1075

The National Tertiary Education Union, which covers university staff across Australia, is backing the November 27-29 People's Climate March. In a letter to members, NTEU NSW secretary Genevieve Kelly wrote: “NTEU is proud to be part of a broad and diverse coalition organising the People's Climate March, with members involved in planning and promoting Sydney's rally. “We are marching because we know we can change the world when we work together. It is time for action.”
Members of the Teachers and Education Support Staff Alliance (TESA) have been re-elected to the state-wide council of the Victorian branch of the Australian Education Union (AEU) in elections that took place in October. TESA also contested the four senior officer positions: branch president, branch deputy president, branch secretary and branch deputy secretary.
Resistance: Young Socialist Alliance (RYSA) released the following statement on October 27 in support of the Fossil Free UTas occupation. The following day Fossil Free UTas announced that they were ending the occupation and restarting negotiations after two days of productive meetings with the university management. * * *
Reversing earlier promises to end US military involvement in Afghanistan, President Barack Obama has announced that US troops will remain indefinitely. He said they will not be ground combat forces, but trainers and advisers to the forces of the US-imposed warlord-dominated regime. US air strikes in support of the regime, by both piloted aircraft and drones, will continue. One such strike was the deliberate bombing of the Doctors Without Borders (MSF) hospital in Kunduz.
Hurricane Patricia — the most intense hurricane ever recorded in the Western Hemisphere — was downgraded to a tropical depression on October 24. It offered a reminder of the consequences of a warming planet.
Wits students protest in Johannesburg against a proposed tuition fee hike tuition fees on October 15. A historic victory over neoliberalism in South Africa was won on October 23, after the most intense three-week burst of mobilisation in the country since liberation from apartheid in 1994.
The recent knifing of Tony Abbott by Malcolm Turnbull held a brief glimpse of hope for marriage equality in Australia. Unfortunately, the change of PM did not bring any change of policy, and the Liberal Party’s homophobic agenda has remained the same. Turnbull professes to personally support marriage equality, but has asked the rainbow community to wait for a plebiscite until after the federal elections. This amounts to a position worse than Abbott who was dragged kicking and screaming to agree to a plebiscite together with the elections.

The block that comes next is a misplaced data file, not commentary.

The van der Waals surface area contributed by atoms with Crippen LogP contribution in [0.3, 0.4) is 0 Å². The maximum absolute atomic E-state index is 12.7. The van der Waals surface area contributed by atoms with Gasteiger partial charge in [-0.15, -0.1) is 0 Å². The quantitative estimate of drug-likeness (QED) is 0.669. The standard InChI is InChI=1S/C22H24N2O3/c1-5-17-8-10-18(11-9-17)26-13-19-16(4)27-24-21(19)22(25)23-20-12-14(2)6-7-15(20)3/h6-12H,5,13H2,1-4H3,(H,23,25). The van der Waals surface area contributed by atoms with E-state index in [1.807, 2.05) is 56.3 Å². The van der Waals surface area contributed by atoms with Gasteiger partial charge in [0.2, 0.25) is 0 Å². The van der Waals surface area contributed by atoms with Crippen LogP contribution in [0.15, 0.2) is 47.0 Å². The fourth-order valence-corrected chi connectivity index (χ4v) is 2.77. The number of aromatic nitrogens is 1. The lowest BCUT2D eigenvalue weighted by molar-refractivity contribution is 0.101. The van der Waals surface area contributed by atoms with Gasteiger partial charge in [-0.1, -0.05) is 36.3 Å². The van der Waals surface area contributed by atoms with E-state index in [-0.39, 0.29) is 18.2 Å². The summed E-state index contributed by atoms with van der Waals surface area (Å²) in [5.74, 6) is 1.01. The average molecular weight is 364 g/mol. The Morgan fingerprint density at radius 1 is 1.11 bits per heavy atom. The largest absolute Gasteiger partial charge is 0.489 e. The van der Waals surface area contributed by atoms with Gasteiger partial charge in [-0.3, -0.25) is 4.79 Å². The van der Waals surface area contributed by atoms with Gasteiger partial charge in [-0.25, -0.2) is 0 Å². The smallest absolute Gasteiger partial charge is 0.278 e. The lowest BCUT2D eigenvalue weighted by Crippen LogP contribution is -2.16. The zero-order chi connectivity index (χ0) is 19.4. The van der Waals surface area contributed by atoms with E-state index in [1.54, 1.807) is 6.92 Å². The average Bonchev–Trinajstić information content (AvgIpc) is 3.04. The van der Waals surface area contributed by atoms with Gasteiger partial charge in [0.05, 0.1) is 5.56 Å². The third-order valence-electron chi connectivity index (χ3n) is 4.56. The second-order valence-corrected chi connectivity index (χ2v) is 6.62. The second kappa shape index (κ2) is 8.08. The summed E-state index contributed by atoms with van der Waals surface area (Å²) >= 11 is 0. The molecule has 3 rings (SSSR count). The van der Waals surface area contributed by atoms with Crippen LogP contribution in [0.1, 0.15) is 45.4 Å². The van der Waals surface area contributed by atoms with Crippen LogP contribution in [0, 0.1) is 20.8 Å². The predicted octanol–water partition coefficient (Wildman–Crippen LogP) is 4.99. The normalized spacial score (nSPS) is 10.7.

Several polls show that the new PM — and by extension, the Coalition — is very popular. Explaining Malcolm Turnbull's high approval rating is relatively easy: it is not too hard to be more popular than the hated Tony Abbott and Labor has long since given up on being an opposition. According to Newspoll, Fairfax-Ipsos, Roy Morgan and Essential Research, Turnbull's numbers keep improving, even after 6 weeks in office. Depending on which poll you look at, Turnbull's approval is either Mr 52%, Mr 53% or Mr 68%.
Brisbane See a film at Red Cinema: Disruption. This film looks at the 2014 People’s Climate March in New York. Entry $15/$10 conc. Meal and drinks available. Friday November 6 at 6pm. Brisbane Activist Centre, 74B Wickham St, Fortitude Valley. Phone Angus 0431 935 576. Melbourne
Portugal's incoming government will most probably prove to be the briefest in modern Portuguese history. It is headed by conservative Social Democratic Party (PSD) leader Pedro Passos Coelho, whom Portuguese President Cavaco Silva appointed on October 22 to continue as prime minister. Passos Coelho has already overseen the 2011 “bail-out” memorandum applied to Portugal by the “Troika” (European Commission, European Central Bank and International Monetary Fund).
Around two thousand people rallied in Sydney on October 11 in support of refugees. The protest was called by the Refugee Action Coalition and came in the wake of claims of mistreatment and sexual abuse against refugee women on Nauru and Manus Island. The rally's demands included that the government bring the women to Australia for medical treatment and that all refugees be freed.
Wollongong activists before their large Reclaim the Night rally on October 29. Two hundred people rallied in Melbourne on October 24 as part of the annual Reclaim the Night march to stop violence against women. Rally speakers spoke in support of the Somali refugee woman known as Abyan and other women who have been sexually assaulted while imprisoned in Nauru detention centre.
Iranian refugee Majid Rabet could not hold back his tears as he recounted the details of the suicide of his best friend, an Iraqi refugee, in Villawood Detention Centre. “I was the first person who went in the bathroom and saw he hanged himself. I lifted him upwards to keep him alive, but he was already dead,” Majid said.
The Refugee Action Collective Victoria has filed a complaint at the International Criminal Court over the Australian government’s treatment of asylum seekers and refugees. The complaint requests the ICC to investigate and prosecute ministers and former ministers of the Australian government, specifically former prime minister Tony Abbott, former immigration minister Scott Morrison, current immigration minister Peter Dutton, and attorney-general George Brandis.
Moreland council has become one of the first organisations to vote against participating in the federal Work for the Dole scheme. The federal government scheme was expanded in July to incorporate jobseekers aged under 50 who have been receiving welfare payments for more than six months. Sue Bolton, a Socialist Alliance councillor on Moreland council moved a motion on October 7 against council participating in the Work for the Dole scheme.

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